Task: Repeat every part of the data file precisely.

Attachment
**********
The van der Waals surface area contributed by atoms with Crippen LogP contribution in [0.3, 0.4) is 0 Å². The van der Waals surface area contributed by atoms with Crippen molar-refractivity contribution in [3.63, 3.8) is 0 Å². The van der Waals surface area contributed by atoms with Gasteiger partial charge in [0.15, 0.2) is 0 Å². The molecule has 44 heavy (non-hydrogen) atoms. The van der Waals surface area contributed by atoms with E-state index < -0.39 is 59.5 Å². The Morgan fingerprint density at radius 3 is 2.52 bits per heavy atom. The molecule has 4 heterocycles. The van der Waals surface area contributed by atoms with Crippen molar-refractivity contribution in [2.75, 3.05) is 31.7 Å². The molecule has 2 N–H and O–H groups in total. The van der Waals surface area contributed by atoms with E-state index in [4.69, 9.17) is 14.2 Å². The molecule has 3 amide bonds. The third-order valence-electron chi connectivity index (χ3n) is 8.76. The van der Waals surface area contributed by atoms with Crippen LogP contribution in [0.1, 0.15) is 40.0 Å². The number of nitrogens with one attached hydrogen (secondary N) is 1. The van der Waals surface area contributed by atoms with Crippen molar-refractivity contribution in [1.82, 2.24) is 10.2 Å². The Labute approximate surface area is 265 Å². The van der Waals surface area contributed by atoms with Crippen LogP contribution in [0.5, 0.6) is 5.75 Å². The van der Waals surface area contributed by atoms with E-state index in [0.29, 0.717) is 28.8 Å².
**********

The van der Waals surface area contributed by atoms with Crippen LogP contribution in [0.3, 0.4) is 0 Å². The van der Waals surface area contributed by atoms with Crippen molar-refractivity contribution in [3.63, 3.8) is 0 Å². The van der Waals surface area contributed by atoms with Gasteiger partial charge in [0.15, 0.2) is 0 Å². The molecule has 44 heavy (non-hydrogen) atoms. The van der Waals surface area contributed by atoms with E-state index < -0.39 is 59.5 Å². The Morgan fingerprint density at radius 3 is 2.52 bits per heavy atom. The molecule has 4 heterocycles. The van der Waals surface area contributed by atoms with Crippen molar-refractivity contribution in [2.75, 3.05) is 31.7 Å². The molecule has 2 N–H and O–H groups in total. The van der Waals surface area contributed by atoms with E-state index in [4.69, 9.17) is 14.2 Å². The molecule has 3 amide bonds. The third-order valence-electron chi connectivity index (χ3n) is 8.76. The van der Waals surface area contributed by atoms with Crippen LogP contribution in [0.1, 0.15) is 40.0 Å². The number of nitrogens with one attached hydrogen (secondary N) is 1. The van der Waals surface area contributed by atoms with Crippen molar-refractivity contribution in [1.82, 2.24) is 10.2 Å². The Labute approximate surface area is 265 Å². The van der Waals surface area contributed by atoms with Crippen LogP contribution in [0.5, 0.6) is 5.75 Å². The van der Waals surface area contributed by atoms with E-state index in [0.29, 0.717) is 28.8 Å².